I've never been a big fan of cartoons or the fancier-sounding "animation." I suspect watching 1950s Saturday morning cartoons destroyed my aesthetic tastebuds for the genre.
Let's face it-Tom and Jerry, Quick Draw McGraw, The Flintstones, et al were awful. To be sure, today's animation is much better, but there's always that fundamental disconnect. The cartoon protagonist, no matter how appealing or how heroic, is just a moving construct. Its joy is not my joy. Its pain is not my pain.
That was why WALL-E was such a revelation to me. I couldn't help caring for the little robot. You see WALL-E and his sidekick, a little cockroach, are all that survive in a barren dessicated city landscape. Life on earth has ended. WALL-E has spent many years picking up and piling up a destroyed civilization's junk. WALL-E (an acronym for Waste Allocation Load Lifter-Earth Class) has somehow become able to value certain things he collects over others. Each evening, he retires to his shelter and reviews his collection of Zippo lighters, nuts and bolts, and a Rubik's Cube. He ends each day watching an old VHS tape of Hello Dolly.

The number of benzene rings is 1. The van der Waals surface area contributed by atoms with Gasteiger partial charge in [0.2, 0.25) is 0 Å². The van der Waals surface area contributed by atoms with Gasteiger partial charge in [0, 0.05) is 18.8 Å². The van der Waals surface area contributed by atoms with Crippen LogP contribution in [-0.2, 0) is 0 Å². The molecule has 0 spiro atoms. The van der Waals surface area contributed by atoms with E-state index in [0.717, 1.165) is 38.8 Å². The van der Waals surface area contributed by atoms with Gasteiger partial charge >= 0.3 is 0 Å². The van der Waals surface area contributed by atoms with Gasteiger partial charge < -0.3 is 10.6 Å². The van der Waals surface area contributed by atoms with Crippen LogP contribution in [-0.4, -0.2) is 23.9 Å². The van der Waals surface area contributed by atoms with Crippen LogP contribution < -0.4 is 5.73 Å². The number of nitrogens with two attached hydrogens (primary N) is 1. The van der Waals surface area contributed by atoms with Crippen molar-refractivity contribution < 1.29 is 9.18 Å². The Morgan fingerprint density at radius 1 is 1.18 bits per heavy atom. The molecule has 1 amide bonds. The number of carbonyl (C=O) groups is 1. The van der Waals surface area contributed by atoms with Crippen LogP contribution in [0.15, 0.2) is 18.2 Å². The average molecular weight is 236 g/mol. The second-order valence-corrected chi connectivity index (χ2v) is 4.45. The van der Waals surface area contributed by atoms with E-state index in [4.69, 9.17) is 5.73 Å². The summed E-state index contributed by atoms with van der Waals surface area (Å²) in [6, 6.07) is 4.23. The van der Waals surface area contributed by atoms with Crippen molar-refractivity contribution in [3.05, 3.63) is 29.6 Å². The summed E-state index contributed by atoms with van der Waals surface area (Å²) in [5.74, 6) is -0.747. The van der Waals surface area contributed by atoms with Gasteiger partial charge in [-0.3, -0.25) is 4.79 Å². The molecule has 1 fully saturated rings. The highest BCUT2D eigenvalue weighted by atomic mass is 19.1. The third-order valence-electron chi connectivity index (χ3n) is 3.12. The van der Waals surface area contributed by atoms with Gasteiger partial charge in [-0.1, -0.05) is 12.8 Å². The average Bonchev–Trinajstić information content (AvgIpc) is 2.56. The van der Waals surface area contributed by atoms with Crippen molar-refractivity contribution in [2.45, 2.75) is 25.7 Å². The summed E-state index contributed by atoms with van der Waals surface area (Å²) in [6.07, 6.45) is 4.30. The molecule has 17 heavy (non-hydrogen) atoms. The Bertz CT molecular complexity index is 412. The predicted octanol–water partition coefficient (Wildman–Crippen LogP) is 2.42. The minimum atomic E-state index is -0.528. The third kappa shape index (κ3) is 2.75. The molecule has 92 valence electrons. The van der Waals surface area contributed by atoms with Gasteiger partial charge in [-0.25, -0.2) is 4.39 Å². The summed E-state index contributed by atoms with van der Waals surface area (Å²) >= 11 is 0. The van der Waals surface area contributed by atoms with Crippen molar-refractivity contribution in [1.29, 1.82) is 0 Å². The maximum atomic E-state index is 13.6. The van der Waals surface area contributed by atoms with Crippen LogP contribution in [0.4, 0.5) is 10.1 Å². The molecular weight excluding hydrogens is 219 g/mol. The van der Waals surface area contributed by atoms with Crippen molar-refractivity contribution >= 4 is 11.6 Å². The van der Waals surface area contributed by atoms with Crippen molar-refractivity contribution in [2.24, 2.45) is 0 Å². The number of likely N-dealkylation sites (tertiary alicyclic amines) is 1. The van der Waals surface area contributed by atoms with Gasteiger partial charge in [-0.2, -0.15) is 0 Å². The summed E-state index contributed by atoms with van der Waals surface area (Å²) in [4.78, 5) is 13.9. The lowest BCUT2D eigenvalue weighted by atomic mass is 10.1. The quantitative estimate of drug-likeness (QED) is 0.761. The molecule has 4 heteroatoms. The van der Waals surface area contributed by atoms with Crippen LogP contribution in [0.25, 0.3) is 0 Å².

WALL-E's world is rocked when a sleek female-lookin' probe, Eve, shows up on the abandoned planet Earth and finds the first tendril of life. WALL-E and his new friend eventually find their way to a vast space station where the humans who had abandoned Earth have grown so fat as to be barely mobile. Tended by industrious robots, watching TV constantly and drinking giant slurpees, the humans have become almost like robots-and fat sluggish robots at that. Life on the space station is a very funny satire on at least one vision of our future. I, for one, am going to get more exercise.
Once on the space station, the film loses some of its innocence and wonder. It follows a predictable path back to Earth. But the predictable, even pedestrian, ending should not detract from a very entertaining-even moving-experience.
There is a scene when WALL-E and Eve are first getting to know each other. WALL-E has watched a scene from his Hello Dolly VHS tape where the boy shyly reaches over to touch the girl's hand as they walk along. WALL-E wants to express that same feeling of affection for Eve as they roll along. He tentatively reaches for her hand, and she initially draws away from him. WALL-E tries again and the scene ends with the two holding whatever robots have for hands. It is a moment of great sweetness.
Machines imitating what makes humans human. For at least that moment, I cared about WALL-E and Eve, and I wanted them to be happy. A great cinematic accomplishment.